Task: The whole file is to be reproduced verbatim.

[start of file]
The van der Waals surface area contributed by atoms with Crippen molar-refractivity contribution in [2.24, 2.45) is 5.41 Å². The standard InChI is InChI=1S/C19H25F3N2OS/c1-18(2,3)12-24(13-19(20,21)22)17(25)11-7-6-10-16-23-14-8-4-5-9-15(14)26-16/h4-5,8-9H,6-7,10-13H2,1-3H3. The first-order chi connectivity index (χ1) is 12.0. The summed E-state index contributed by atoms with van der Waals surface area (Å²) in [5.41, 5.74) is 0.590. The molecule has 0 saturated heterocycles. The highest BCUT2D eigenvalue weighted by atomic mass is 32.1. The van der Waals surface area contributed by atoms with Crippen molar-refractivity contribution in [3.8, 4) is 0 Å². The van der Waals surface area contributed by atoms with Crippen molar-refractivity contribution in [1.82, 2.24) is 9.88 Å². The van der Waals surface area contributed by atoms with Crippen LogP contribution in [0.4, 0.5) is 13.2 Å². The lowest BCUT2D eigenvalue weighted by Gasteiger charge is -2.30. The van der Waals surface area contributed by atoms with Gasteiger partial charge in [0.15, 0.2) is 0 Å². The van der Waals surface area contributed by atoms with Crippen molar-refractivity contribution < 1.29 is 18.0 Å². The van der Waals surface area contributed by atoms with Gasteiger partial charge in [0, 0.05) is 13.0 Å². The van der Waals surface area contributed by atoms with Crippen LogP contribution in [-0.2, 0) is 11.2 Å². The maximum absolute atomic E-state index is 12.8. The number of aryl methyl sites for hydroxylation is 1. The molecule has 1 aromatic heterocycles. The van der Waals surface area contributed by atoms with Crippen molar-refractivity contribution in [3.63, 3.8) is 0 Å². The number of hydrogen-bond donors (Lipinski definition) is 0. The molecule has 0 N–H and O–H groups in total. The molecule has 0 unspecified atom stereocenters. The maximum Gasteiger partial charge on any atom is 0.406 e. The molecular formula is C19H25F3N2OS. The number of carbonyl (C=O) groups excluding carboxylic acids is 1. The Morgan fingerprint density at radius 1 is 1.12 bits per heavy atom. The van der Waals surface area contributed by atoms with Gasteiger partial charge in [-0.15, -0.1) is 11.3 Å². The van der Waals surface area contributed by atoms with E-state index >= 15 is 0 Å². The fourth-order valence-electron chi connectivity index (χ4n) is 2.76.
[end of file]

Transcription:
The van der Waals surface area contributed by atoms with Crippen molar-refractivity contribution in [2.24, 2.45) is 5.41 Å². The standard InChI is InChI=1S/C19H25F3N2OS/c1-18(2,3)12-24(13-19(20,21)22)17(25)11-7-6-10-16-23-14-8-4-5-9-15(14)26-16/h4-5,8-9H,6-7,10-13H2,1-3H3. The first-order chi connectivity index (χ1) is 12.0. The summed E-state index contributed by atoms with van der Waals surface area (Å²) in [5.41, 5.74) is 0.590. The molecule has 0 saturated heterocycles. The highest BCUT2D eigenvalue weighted by atomic mass is 32.1. The van der Waals surface area contributed by atoms with Crippen molar-refractivity contribution in [3.8, 4) is 0 Å². The van der Waals surface area contributed by atoms with Crippen molar-refractivity contribution in [1.82, 2.24) is 9.88 Å². The van der Waals surface area contributed by atoms with Crippen LogP contribution in [0.4, 0.5) is 13.2 Å². The lowest BCUT2D eigenvalue weighted by Gasteiger charge is -2.30. The van der Waals surface area contributed by atoms with Gasteiger partial charge in [0.15, 0.2) is 0 Å². The van der Waals surface area contributed by atoms with Crippen molar-refractivity contribution < 1.29 is 18.0 Å². The van der Waals surface area contributed by atoms with Gasteiger partial charge in [0, 0.05) is 13.0 Å². The van der Waals surface area contributed by atoms with Crippen LogP contribution in [-0.2, 0) is 11.2 Å². The maximum absolute atomic E-state index is 12.8. The number of aryl methyl sites for hydroxylation is 1. The molecule has 1 aromatic heterocycles. The van der Waals surface area contributed by atoms with Crippen molar-refractivity contribution in [3.63, 3.8) is 0 Å². The number of hydrogen-bond donors (Lipinski definition) is 0. The molecule has 0 N–H and O–H groups in total. The molecule has 0 unspecified atom stereocenters. The maximum Gasteiger partial charge on any atom is 0.406 e. The molecular formula is C19H25F3N2OS. The number of carbonyl (C=O) groups excluding carboxylic acids is 1. The Morgan fingerprint density at radius 1 is 1.12 bits per heavy atom. The van der Waals surface area contributed by atoms with Gasteiger partial charge in [-0.15, -0.1) is 11.3 Å². The van der Waals surface area contributed by atoms with E-state index >= 15 is 0 Å². The fourth-order valence-electron chi connectivity index (χ4n) is 2.76.